Graduation '82; Call for traditional values in a nuclear age
In recent months, we have seen things happen in our society which call into question who we are and what we are about as a nation and as a people.
We have watched some Americans arrogate to themselves both morality and majority and assert their right to judge who is a patriotic American and who is not, who is a child of God and who is not.
We have seen widespread disrespect for the law and disregard for the rights of others. . . .
We have witnessed the growth of the kind of factionalism in this country which our Founding Fathers feared was the danger most apt to bring this nation down. . . .
Some of you have registered your protest and concern on an issue close to you - that of student aid. A number of you have also spoken out about the need for better answers than military conflict and many of you have joined the tide of protest against the ever-spiraling nuclear race.
I suggest that the time has come for you to raise your voices as committed, responsible citizens on a wide range of other issues that threaten the fabric of our society and challenge our leadership in the world.
The time has come for you - all of you - to make known what kind of a society and what kind of world you want, because it is your country, your world. It is time for you to respond to the bigots, the prophets of doom, the demagogues, the breast-beaters. It is time for you to assert your faith in reason rather than dogma, in rationality rather than inevitability, in the free rather than the shuttered mind. Dr. Edward E. David Jr. President, Exxon Research & Engineering Company University of Florida
Most of you probably are well aware of the technologies that will impact on your working and private lives in the decade ahead. Advanced computing and communications technologies are coming together. As John Pierce has said, ''Soon people will travel for pleasure and communicate to work.'' Industrial robots are coming into wide use, keeping people away from hazards in the workplace and even creating jobs aimed at making robots do the right things. Biotechnology -- that is, gene splicing and other techniques -- may yield astounding benefits in everything from the cheap production of drugs and disease-fighting agents like interferon, to self-fertilizing food crops with boosted nutritional value, to microbes that will help in extracting minerals and petroleum deposits. And toward the end of the century we are likely to see synthetic fuels made from coal and oil shale beginning to relieve our dependence on scarce supplies of oil and natural gas. Moreover, the nation has at its disposal the knowledge and experience to ensure that these technologies are introduced with far more sensitivity to human factors than was ever possible before.
But all this will not be accomplished without some cultural displacement. . . .
This illustrates that new technology is not the answer to everything. We are all aware that new technologies create their own set of problems. I am not just talking about the threat of nuclear war or environmental pollution. New technologies like the auto, the telephone, television, and the computer have changed the way we are human. They have changed the way we perceive and think about the world. They create ethical challenges so simple and personal as whether we Americans should spend such a large fraction of our leisure watching network programming, or playing ''Pac-Man.'' And they create profound problems of public policy. . . .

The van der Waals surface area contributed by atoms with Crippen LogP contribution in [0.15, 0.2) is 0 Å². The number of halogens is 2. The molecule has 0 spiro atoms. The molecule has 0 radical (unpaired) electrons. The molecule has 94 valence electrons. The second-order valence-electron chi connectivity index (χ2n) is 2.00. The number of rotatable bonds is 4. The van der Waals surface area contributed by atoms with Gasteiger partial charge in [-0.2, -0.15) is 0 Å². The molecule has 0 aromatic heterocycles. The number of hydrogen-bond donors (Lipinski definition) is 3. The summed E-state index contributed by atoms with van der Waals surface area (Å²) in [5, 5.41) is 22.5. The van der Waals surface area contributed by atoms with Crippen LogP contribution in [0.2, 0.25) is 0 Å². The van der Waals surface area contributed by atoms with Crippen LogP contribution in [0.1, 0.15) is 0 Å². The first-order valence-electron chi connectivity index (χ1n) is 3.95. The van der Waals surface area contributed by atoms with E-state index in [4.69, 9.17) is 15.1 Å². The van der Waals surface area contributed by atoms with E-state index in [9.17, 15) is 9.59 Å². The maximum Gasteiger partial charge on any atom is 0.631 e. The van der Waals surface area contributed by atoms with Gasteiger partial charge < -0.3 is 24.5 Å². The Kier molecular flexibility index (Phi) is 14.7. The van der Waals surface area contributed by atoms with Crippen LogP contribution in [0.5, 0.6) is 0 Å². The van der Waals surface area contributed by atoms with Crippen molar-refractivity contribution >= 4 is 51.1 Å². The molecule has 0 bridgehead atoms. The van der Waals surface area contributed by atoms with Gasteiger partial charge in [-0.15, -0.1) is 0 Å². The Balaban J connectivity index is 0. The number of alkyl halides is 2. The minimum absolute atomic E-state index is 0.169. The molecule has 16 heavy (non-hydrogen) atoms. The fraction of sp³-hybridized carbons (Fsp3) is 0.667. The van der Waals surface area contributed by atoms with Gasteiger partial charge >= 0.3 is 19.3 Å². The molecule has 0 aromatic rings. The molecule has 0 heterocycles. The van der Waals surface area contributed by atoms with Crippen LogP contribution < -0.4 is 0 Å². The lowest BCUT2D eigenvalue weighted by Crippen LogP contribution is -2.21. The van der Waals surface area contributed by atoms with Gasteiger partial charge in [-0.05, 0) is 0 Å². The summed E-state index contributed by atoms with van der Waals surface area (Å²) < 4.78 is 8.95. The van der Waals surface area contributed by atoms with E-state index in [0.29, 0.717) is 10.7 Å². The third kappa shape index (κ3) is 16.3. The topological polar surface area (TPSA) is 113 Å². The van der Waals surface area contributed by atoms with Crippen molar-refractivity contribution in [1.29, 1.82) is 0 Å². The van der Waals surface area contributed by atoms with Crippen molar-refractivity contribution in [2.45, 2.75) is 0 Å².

Future connection . . . implies . . . competence in regard to science and technology, those most powerful instruments of our will. For you personally and for the nation, much depends upon how knowledgeably and wisely they are used. Austin Kiplinger Editor, the Kiplinger Washington Letter Bryant College
In your own working life, I urge you not to draw artificial lines between your business and personal ethics. Treat them as the same, for they are the same. The ethics of business should be the same principles that apply to the rest of human activity. Honesty, candor, and fairness are called for in all of our daily dealings, whether personal or professional. Daring, vigor, and determination are as appropriate in business affairs as in personal ones -- each in its proper time and place. The integration of personal and professional activity will be, I think, one of the distinguishing marks of coming generations . . . the reintegration of daily life. Perhaps it is one of the dividends of our technological system that we will have more and more opportunity to design life styles that take into account different hours, different conditions of work, with less regimentation and more individuality. Business, after all, is not an end in itself. It is our society's way of organizing work, making it serve the purposes of spiritual and social satisfaction. Like most things human, business gives some pleasure in the doing of it, some in the results that flow from it, and it is always best when conducted according to the highest rules of human behavior. Sometimes I think we don't fully appreciate the opportunity we have in being a part of a humane individually oriented society. Ronald Reagan President of the United States Eureka College
We are now approaching an extremely important phase in East-West relations as the current Soviet leadership is succeeded by a new generation. Both the current and the new Soviet leadership should realize aggressive policies will meet a firm Western response.
On the other hand, a Soviet leadership devoted to improving its people's lives, rather than expanding its armed conquests will find a sympathetic partner in the West. The West will respond with expanded trade and other forms of cooperation.
But all this depends on Soviet actions. Standing in the Athenian marketplace 2,000 years ago, Demosthenes said, ''What sane man would let another man's words rather than his deeds proclaim who is at peace and who is at war with him?'' Caspar W. Weinberger US Secretary of Defense US Naval Academy at Annapolis, Md.